Michael has just woken into his nightmare. For years he has been plagued with psychotic visions of unthinkable medical experiments being performed on him. After a failed attempt at suicide, his mother takes the young boy to a priest for guidance. The strict confines of his faith only add to his unrest, as his psychosis worsens. At eighteen, he drowns himself in his bathtub. He awakes, only to find himself in the hospital of his nightmares. Once he gains enough strength, he struggles to escape. Trying to avoid the doctor and nurse from his dreams, he stumbles upon another patient, brain dead and on a respirator. To his horror, the body appears to be his, down to the scar on his wrist from his first suicide attempt. Michael soon discovers that the body on life support is his own, and that he has awakened in the body of his clone. Desperate and confused, he tries to escape from the labyrinthine hospital, holding out hope that he may just awaken from this terrible dream.Written by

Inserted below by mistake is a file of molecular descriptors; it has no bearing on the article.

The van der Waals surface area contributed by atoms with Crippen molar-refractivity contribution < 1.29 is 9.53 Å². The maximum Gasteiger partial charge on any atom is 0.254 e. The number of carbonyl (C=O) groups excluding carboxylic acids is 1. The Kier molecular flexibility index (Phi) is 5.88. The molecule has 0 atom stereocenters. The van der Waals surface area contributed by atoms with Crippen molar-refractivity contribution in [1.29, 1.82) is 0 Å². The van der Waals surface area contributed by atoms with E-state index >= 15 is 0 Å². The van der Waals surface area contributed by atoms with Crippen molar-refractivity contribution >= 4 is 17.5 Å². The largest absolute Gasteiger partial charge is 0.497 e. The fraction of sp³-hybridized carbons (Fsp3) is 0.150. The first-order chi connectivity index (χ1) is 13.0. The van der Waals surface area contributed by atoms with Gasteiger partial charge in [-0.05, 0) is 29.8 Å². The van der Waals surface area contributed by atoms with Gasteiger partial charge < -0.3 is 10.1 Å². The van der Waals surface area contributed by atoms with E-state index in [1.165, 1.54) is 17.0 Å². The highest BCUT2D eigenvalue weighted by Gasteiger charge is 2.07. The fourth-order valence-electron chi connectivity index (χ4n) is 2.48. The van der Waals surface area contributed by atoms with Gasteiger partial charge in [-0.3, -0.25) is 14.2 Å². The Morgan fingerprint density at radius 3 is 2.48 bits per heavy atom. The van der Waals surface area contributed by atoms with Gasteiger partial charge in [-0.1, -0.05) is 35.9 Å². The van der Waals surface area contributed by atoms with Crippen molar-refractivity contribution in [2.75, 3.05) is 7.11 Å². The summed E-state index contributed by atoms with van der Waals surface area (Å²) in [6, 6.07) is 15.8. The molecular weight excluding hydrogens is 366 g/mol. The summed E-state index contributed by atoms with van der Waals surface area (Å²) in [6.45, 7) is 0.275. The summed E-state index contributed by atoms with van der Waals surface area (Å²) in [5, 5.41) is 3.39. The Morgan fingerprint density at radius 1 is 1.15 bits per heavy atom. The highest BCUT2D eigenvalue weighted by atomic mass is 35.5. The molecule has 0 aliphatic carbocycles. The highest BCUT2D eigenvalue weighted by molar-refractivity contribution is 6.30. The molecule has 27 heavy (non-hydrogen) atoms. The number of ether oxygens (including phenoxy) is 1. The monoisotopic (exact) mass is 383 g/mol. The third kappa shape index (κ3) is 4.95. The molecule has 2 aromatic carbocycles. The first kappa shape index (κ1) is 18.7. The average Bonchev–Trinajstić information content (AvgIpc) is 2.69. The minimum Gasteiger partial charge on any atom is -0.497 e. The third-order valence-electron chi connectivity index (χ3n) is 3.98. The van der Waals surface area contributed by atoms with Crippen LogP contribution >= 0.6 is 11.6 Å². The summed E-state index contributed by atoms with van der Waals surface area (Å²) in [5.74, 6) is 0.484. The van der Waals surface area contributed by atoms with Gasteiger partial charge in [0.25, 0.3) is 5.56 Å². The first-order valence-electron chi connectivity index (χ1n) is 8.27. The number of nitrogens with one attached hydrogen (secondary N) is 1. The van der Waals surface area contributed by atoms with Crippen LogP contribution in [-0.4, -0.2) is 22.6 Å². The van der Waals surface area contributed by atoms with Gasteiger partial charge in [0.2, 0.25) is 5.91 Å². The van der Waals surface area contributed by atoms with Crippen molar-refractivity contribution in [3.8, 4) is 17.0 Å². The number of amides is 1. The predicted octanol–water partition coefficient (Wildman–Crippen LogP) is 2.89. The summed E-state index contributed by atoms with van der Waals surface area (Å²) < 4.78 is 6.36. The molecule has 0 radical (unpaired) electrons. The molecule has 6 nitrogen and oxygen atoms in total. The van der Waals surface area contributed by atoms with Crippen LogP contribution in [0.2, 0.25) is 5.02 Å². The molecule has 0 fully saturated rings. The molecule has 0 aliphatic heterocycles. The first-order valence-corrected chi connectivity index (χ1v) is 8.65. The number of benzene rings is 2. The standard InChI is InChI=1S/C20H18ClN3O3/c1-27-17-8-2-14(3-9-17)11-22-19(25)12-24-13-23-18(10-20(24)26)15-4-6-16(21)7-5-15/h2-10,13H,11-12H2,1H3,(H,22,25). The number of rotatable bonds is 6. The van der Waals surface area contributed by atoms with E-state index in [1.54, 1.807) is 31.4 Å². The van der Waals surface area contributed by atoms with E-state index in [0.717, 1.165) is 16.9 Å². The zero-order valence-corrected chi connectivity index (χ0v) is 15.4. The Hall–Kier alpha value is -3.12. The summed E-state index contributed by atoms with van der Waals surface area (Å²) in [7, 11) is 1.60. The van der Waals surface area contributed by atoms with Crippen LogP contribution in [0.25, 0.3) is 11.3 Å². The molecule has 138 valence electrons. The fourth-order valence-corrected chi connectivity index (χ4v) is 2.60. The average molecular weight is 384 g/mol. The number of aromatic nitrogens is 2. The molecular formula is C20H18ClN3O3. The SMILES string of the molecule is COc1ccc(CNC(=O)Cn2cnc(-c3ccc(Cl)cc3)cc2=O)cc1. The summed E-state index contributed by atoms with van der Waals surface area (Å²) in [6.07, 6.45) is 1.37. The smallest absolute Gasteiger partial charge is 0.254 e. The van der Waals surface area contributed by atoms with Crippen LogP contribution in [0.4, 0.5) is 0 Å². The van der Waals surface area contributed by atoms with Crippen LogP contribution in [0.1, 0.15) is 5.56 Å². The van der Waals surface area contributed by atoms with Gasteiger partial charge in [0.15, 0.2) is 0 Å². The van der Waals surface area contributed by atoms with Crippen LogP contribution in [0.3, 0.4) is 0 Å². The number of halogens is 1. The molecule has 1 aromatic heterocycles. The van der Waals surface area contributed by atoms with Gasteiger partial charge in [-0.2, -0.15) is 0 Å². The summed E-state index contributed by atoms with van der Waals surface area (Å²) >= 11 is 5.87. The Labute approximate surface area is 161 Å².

Jack Ferry's _A Reasonable Hypothesis_ is a smart and exciting sci-fi thriller. Taking on the issue of cloning, the film's thematic content challenges viewers without being heavy-handed or preachy. The dialogue is genuine but, as in all good thrillers, does not get in the way of the images. Ferry and dp Toshiro Yamaguchi create a unique not-to-distant dystopia that is reminiscent of Michael Radford's _1984_ and, at times, Terry Gilliam's _Brazil_. Sci-fi fans will love this short, but so will viewers who appreciate talented film-making.
The film is perfectly paced and well acted. From its opening images, the viewer is caught up in the protagonist's confusion. Ferry does not let up until the film's final images, where a darkly humorous conclusion leaves the viewer with more questions than answers. Overall, this project is very impressive. I look forward to seeing more from Ferry and his production team.
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